There are badges awarded ("excavator" and "archaeologist") for editing old posts; it is clear that encouraging this can improve the site by ensuring that as many posts as possible are written to a high standard. However, making a large number of edits to old questions in a short space of time bumps them all to the front page, which may not always be desired. This effect is especially pronounced if someone performs a large number of small or very similar edits.

Is making a large number of edits to old questions in a short time frame encouraged, particularly if all these edits are similar and near-trivial?


Is making a large number of edits to old questions in a short time frame encouraged,


Editing old questions is indeed encouraged, in the understanding that

  • if the thread was inactive and editing bumps it to the front page, the edit is expected to be comprehensive and fix all the stuff there is to fix, in both the question and the answers; and
  • mass edits over a short time frame are not appropriate.

If you want to edit a large number of old posts, do so slowly over several days so that they do not drown out other activity on the front page.

  • 3
    $\begingroup$ Editing slowly over a period of time in order to avoid a queue feels very "hacky" $\endgroup$ Jun 27 '20 at 6:00
  • $\begingroup$ How are people supposed to acquire this understanding? Wouldn't it make more sense for the system to enforce it by limiting edits to some number of questions within some number of days? $\endgroup$
    – krubo
    Jun 29 '20 at 10:18
  • 2
    $\begingroup$ @krubo We have a good track record of politely pointing this out to people who are unaware of this and go on editing sprees. It's not a big deal when people do it once - it's only a problem with continued behaviour after they've been asked to stop. There are rate limits for <2k-rep users, but this is a social problem and it is solved socially, not technologically. $\endgroup$ Jun 29 '20 at 11:18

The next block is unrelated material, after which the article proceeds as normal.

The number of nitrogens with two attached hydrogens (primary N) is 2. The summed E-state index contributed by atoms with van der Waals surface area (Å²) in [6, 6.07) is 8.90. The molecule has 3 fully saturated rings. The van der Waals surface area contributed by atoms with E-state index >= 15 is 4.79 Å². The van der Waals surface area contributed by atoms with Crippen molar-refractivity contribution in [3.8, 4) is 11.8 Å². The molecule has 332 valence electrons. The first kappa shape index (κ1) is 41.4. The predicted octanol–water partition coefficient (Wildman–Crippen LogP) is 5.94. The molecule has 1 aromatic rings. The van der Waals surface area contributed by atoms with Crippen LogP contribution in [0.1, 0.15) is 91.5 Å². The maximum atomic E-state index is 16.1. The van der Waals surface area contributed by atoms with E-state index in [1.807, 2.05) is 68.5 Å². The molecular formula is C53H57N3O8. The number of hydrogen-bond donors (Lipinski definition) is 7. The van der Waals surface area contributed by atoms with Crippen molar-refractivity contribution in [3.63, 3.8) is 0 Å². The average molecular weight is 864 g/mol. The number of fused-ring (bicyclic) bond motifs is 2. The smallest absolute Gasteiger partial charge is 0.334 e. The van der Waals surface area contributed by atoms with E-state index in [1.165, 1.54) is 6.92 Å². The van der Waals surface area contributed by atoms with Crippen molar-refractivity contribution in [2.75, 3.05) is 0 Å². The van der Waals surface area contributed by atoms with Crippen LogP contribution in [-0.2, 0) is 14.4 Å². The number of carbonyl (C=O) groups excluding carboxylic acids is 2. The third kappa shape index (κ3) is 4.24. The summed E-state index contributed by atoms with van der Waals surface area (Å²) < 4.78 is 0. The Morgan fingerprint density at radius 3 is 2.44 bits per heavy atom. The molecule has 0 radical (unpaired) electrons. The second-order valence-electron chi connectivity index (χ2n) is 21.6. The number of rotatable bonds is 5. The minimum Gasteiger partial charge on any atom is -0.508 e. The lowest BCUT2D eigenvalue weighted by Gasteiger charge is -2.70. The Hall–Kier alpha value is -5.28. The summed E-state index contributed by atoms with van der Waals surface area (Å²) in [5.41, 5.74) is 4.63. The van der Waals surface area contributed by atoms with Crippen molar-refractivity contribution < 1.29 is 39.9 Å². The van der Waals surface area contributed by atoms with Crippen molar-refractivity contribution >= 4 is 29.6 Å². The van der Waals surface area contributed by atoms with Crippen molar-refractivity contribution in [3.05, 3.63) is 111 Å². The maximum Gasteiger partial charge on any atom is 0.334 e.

• $\begingroup$ @ghosts I suppose it can. But I don't think this is a priority area for the devs to invest in. There's plenty of other features of the software that are much more impactful. $\endgroup$ Jun 29 '20 at 11:19
  • $\begingroup$ Agreed, but it's also fairly easy to implement. It could be as simple as not letting any edits reach the activity queue, or letting only major edits (defined by characters changed) hit the queue. Most edits are minor anyways, unless it's about improving a question that will otherwise be closed (which can be put in the activity queue based on other parameters). $\endgroup$ Jun 29 '20 at 11:27
  • 3
    $\begingroup$ @ghosts_in_the_code It's always easy to say X is easy to implement when you don't have to write the code or indeed have access to the codebase, and you don't feel the need to worry about the impact of any changes to the usage of the site or how they might enable abuse. The features you're talking about have been proposed (and their drawbacks have been explained in depth) multiple times on Meta Stack Exchange. It's fairly easy to do one's due diligence and research that corpus before insisting on this type of feature. $\endgroup$ Jun 29 '20 at 14:42
  • $\begingroup$ @EmilioPisanty Thanks, I'll check it up. I haven't given it sufficient thought for sure $\endgroup$ Jun 29 '20 at 17:53

Personally I am inclined to reject edits to old posts if they only make trivial improvements, precisely because it is not encouraged to bump them to the front page without good reason. I think it would be better if trivial edits to old posts were actively discouraged so that we did not have the bother of voting on them.


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